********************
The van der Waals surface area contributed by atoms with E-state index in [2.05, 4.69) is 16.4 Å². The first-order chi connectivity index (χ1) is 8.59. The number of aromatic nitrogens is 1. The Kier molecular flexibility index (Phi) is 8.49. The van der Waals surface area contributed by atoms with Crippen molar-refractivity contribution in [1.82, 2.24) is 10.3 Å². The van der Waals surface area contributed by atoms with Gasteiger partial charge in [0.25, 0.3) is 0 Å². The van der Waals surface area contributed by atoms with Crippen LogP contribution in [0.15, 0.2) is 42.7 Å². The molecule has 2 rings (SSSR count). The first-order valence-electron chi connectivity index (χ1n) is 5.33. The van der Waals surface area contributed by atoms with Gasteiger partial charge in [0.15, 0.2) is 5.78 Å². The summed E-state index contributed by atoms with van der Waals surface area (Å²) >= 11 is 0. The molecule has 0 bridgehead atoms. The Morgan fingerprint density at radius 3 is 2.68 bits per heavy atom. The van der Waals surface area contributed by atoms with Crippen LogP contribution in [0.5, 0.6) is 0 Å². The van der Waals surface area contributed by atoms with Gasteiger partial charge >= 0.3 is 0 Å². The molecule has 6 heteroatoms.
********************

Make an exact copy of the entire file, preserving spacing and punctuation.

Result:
The van der Waals surface area contributed by atoms with E-state index in [2.05, 4.69) is 16.4 Å². The first-order chi connectivity index (χ1) is 8.59. The number of aromatic nitrogens is 1. The Kier molecular flexibility index (Phi) is 8.49. The van der Waals surface area contributed by atoms with Crippen molar-refractivity contribution in [1.82, 2.24) is 10.3 Å². The van der Waals surface area contributed by atoms with Gasteiger partial charge in [0.25, 0.3) is 0 Å². The van der Waals surface area contributed by atoms with Crippen LogP contribution in [0.15, 0.2) is 42.7 Å². The molecule has 2 rings (SSSR count). The first-order valence-electron chi connectivity index (χ1n) is 5.33. The van der Waals surface area contributed by atoms with Gasteiger partial charge in [0.15, 0.2) is 5.78 Å². The summed E-state index contributed by atoms with van der Waals surface area (Å²) >= 11 is 0. The molecule has 0 bridgehead atoms. The Morgan fingerprint density at radius 3 is 2.68 bits per heavy atom. The van der Waals surface area contributed by atoms with Crippen LogP contribution in [0.5, 0.6) is 0 Å². The van der Waals surface area contributed by atoms with Gasteiger partial charge >= 0.3 is 0 Å². The molecule has 6 heteroatoms.